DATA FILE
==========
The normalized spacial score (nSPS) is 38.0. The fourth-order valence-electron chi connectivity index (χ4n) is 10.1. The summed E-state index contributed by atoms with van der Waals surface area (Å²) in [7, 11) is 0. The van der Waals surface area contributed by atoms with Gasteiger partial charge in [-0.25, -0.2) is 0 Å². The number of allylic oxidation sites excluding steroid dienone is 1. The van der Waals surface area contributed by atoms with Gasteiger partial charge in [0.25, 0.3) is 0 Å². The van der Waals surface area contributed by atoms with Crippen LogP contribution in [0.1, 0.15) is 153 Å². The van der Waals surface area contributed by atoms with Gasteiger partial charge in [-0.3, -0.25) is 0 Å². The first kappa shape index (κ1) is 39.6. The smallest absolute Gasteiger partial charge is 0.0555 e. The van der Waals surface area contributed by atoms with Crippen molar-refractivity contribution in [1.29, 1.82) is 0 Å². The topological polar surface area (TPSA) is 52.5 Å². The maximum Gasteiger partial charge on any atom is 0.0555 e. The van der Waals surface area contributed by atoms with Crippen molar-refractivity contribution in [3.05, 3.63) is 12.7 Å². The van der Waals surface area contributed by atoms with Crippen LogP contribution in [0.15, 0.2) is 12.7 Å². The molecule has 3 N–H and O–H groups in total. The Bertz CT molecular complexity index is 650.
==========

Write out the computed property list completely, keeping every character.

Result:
The normalized spacial score (nSPS) is 38.0. The fourth-order valence-electron chi connectivity index (χ4n) is 10.1. The summed E-state index contributed by atoms with van der Waals surface area (Å²) in [7, 11) is 0. The van der Waals surface area contributed by atoms with Gasteiger partial charge in [-0.25, -0.2) is 0 Å². The number of allylic oxidation sites excluding steroid dienone is 1. The van der Waals surface area contributed by atoms with Gasteiger partial charge in [0.25, 0.3) is 0 Å². The van der Waals surface area contributed by atoms with Crippen LogP contribution in [0.1, 0.15) is 153 Å². The van der Waals surface area contributed by atoms with Gasteiger partial charge in [-0.3, -0.25) is 0 Å². The first kappa shape index (κ1) is 39.6. The smallest absolute Gasteiger partial charge is 0.0555 e. The van der Waals surface area contributed by atoms with Crippen molar-refractivity contribution in [1.29, 1.82) is 0 Å². The topological polar surface area (TPSA) is 52.5 Å². The maximum Gasteiger partial charge on any atom is 0.0555 e. The van der Waals surface area contributed by atoms with Crippen molar-refractivity contribution in [3.05, 3.63) is 12.7 Å². The van der Waals surface area contributed by atoms with Crippen LogP contribution in [0.15, 0.2) is 12.7 Å². The molecule has 3 N–H and O–H groups in total. The Bertz CT molecular complexity index is 650.